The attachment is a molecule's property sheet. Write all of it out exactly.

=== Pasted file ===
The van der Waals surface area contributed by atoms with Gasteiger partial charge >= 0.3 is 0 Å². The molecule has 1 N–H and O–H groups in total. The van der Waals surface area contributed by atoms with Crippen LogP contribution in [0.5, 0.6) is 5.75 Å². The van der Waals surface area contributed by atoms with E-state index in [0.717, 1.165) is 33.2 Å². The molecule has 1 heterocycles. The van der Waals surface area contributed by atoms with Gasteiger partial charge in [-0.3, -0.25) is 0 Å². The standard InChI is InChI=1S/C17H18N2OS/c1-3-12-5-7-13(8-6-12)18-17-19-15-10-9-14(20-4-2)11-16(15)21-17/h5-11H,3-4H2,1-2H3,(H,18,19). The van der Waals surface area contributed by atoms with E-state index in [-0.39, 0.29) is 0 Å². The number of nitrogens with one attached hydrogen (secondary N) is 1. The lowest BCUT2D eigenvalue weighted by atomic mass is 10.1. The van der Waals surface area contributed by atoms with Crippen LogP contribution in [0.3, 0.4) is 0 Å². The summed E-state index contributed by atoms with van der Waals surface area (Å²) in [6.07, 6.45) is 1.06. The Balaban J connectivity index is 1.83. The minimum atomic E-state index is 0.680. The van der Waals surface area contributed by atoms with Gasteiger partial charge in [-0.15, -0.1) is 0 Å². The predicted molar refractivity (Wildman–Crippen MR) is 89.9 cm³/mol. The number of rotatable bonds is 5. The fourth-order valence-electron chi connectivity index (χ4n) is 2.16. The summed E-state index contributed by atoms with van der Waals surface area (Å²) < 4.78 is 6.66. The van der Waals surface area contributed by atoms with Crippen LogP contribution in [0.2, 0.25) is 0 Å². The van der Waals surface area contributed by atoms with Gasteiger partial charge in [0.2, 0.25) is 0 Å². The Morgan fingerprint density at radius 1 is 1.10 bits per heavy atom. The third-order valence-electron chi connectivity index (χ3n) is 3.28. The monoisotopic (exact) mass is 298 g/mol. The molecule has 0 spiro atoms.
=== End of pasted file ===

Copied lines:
The van der Waals surface area contributed by atoms with Gasteiger partial charge >= 0.3 is 0 Å². The molecule has 1 N–H and O–H groups in total. The van der Waals surface area contributed by atoms with Crippen LogP contribution in [0.5, 0.6) is 5.75 Å². The van der Waals surface area contributed by atoms with E-state index in [0.717, 1.165) is 33.2 Å². The molecule has 1 heterocycles. The van der Waals surface area contributed by atoms with Gasteiger partial charge in [-0.3, -0.25) is 0 Å². The standard InChI is InChI=1S/C17H18N2OS/c1-3-12-5-7-13(8-6-12)18-17-19-15-10-9-14(20-4-2)11-16(15)21-17/h5-11H,3-4H2,1-2H3,(H,18,19). The van der Waals surface area contributed by atoms with E-state index in [-0.39, 0.29) is 0 Å². The number of nitrogens with one attached hydrogen (secondary N) is 1. The lowest BCUT2D eigenvalue weighted by atomic mass is 10.1. The van der Waals surface area contributed by atoms with Crippen LogP contribution in [0.3, 0.4) is 0 Å². The summed E-state index contributed by atoms with van der Waals surface area (Å²) in [6.07, 6.45) is 1.06. The Balaban J connectivity index is 1.83. The minimum atomic E-state index is 0.680. The van der Waals surface area contributed by atoms with Gasteiger partial charge in [-0.15, -0.1) is 0 Å². The predicted molar refractivity (Wildman–Crippen MR) is 89.9 cm³/mol. The number of rotatable bonds is 5. The fourth-order valence-electron chi connectivity index (χ4n) is 2.16. The summed E-state index contributed by atoms with van der Waals surface area (Å²) < 4.78 is 6.66. The van der Waals surface area contributed by atoms with Crippen LogP contribution in [0.2, 0.25) is 0 Å². The van der Waals surface area contributed by atoms with Gasteiger partial charge in [0.2, 0.25) is 0 Å². The Morgan fingerprint density at radius 1 is 1.10 bits per heavy atom. The third-order valence-electron chi connectivity index (χ3n) is 3.28. The monoisotopic (exact) mass is 298 g/mol. The molecule has 0 spiro atoms.